Colossal Camellia Collection: Descanso's Star Flower | NBC Southern California

Colossal Camellia Collection: Descanso's Star Flower

The La Cañada Flintridge garden throws a floral-big festival.

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    Descanso Gardens
    Descanso Gardens honors its most famous floral denizen, the camellia, on Saturday, Feb. 28 and Sunday, March 1.

    It's no shocker that Southern California would be home to North America's largest collection of a certain winter-blooming flower, a bud that's known to burst into color right when the rest of the nation is busy finger-tapping their thermometers, in hopes that they can push the mercury up a smidge.

    We speak of the camellia, a wonder of the winter season. January and February are its months to shine, as you've likely seen on camellia bushes around your own yard or neighborhood. And as for the nature-filled SoCal destination that is indeed home to the continent's biggest camellia collection? Why it is Descanso Gardens, of La Cañada Flintridge, a place that pauses each February to spotlight its star bloom.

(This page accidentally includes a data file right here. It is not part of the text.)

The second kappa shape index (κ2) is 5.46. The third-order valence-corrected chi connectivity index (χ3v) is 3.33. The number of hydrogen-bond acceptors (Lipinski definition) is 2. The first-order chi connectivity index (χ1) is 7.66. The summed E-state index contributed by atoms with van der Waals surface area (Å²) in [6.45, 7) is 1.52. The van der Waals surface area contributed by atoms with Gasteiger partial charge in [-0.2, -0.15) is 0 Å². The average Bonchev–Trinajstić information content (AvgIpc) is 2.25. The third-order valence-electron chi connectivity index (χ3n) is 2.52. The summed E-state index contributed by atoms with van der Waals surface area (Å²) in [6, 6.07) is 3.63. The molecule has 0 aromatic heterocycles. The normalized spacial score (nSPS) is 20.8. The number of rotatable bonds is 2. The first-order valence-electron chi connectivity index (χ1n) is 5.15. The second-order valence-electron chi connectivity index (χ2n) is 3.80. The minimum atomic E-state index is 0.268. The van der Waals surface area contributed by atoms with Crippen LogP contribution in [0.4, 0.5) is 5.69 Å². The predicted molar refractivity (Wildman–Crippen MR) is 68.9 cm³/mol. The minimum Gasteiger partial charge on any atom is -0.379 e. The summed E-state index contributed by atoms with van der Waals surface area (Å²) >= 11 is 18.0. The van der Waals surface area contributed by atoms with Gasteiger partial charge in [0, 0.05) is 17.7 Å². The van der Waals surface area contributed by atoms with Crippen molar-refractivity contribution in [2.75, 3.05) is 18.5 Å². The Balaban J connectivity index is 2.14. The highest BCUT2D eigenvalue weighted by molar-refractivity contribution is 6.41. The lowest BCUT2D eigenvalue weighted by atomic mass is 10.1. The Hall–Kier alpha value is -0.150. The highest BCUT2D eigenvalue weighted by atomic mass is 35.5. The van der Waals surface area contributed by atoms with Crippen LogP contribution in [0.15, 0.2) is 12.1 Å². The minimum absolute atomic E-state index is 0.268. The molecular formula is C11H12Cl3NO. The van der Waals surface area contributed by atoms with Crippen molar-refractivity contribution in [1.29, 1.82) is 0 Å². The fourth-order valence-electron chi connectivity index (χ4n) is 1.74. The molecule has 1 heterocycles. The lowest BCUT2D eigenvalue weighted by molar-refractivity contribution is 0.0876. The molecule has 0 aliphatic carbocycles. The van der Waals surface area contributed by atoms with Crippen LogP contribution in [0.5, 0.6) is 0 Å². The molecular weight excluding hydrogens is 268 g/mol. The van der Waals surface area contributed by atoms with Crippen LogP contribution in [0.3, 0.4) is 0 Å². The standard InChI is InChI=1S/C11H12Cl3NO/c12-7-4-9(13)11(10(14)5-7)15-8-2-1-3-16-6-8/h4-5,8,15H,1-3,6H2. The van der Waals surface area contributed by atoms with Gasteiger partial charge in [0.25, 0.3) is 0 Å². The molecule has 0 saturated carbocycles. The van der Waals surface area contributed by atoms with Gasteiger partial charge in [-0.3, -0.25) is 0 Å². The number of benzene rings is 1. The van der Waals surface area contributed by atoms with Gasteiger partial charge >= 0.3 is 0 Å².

Make that February and March this year: The 2015 Camellia & Tea Festival expands its petal, prettily, on Saturday, Feb. 28 and Sunday, March 1. 

    Oh, you're right: It was previously dubbed The Camellia Festival. The tea end of things means that experts from Chado in Pasadena will be on hand, hosting tastings, and there's a Japanese tea ceremony, too.

    The sipping of a potent brew and the contemplation of the flowers, flowers that have been a part of the sprawling estate since the late '30s and 1940s, go together so very well. 

    As for the floral-focused to-dos? Camellia-oriented walks and talks and camellia craft-making dot the weekend, and a dance performance, too (something that makes a nice thartner to tea and flowers). 

    "Thartner" is the third partner, in a series of three things, of course.

    Cost? It's free with your Descanso admission. Enjoying wintertime flowers in profusion under a bright blue sky? That pays dividends to the soul, surely. And surely when our friends and relatives elsewhere keep tapping that ol' thermometer, trying to see if the mercury will rise above freezing, just a little bit.

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